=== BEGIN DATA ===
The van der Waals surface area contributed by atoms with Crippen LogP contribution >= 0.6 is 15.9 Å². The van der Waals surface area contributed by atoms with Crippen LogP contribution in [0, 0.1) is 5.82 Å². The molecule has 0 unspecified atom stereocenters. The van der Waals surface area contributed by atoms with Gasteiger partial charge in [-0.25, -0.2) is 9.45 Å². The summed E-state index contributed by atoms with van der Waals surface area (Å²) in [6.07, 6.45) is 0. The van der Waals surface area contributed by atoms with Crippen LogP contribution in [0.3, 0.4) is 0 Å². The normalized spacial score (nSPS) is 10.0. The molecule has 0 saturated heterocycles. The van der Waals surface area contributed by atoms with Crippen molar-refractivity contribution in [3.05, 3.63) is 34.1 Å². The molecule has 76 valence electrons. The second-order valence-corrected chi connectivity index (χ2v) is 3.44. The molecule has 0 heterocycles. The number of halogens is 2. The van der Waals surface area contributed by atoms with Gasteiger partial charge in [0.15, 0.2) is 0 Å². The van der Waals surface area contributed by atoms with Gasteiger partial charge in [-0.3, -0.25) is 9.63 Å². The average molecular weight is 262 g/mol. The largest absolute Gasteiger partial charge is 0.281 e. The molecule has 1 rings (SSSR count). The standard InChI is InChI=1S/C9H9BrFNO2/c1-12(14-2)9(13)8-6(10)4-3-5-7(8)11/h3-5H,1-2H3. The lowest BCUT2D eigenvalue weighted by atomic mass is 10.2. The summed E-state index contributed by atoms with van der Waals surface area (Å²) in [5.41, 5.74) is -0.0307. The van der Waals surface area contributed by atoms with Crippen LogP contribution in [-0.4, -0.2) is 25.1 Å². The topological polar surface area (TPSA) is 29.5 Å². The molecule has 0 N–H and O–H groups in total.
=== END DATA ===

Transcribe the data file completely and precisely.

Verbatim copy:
The van der Waals surface area contributed by atoms with Crippen LogP contribution >= 0.6 is 15.9 Å². The van der Waals surface area contributed by atoms with Crippen LogP contribution in [0, 0.1) is 5.82 Å². The molecule has 0 unspecified atom stereocenters. The van der Waals surface area contributed by atoms with Gasteiger partial charge in [-0.25, -0.2) is 9.45 Å². The summed E-state index contributed by atoms with van der Waals surface area (Å²) in [6.07, 6.45) is 0. The van der Waals surface area contributed by atoms with Crippen LogP contribution in [0.3, 0.4) is 0 Å². The normalized spacial score (nSPS) is 10.0. The molecule has 0 saturated heterocycles. The van der Waals surface area contributed by atoms with Crippen molar-refractivity contribution in [3.05, 3.63) is 34.1 Å². The molecule has 76 valence electrons. The second-order valence-corrected chi connectivity index (χ2v) is 3.44. The molecule has 0 heterocycles. The number of halogens is 2. The van der Waals surface area contributed by atoms with Gasteiger partial charge in [0.15, 0.2) is 0 Å². The van der Waals surface area contributed by atoms with Gasteiger partial charge in [-0.3, -0.25) is 9.63 Å². The average molecular weight is 262 g/mol. The largest absolute Gasteiger partial charge is 0.281 e. The molecule has 1 rings (SSSR count). The standard InChI is InChI=1S/C9H9BrFNO2/c1-12(14-2)9(13)8-6(10)4-3-5-7(8)11/h3-5H,1-2H3. The lowest BCUT2D eigenvalue weighted by atomic mass is 10.2. The summed E-state index contributed by atoms with van der Waals surface area (Å²) in [5.41, 5.74) is -0.0307. The van der Waals surface area contributed by atoms with Crippen LogP contribution in [-0.4, -0.2) is 25.1 Å². The topological polar surface area (TPSA) is 29.5 Å². The molecule has 0 N–H and O–H groups in total.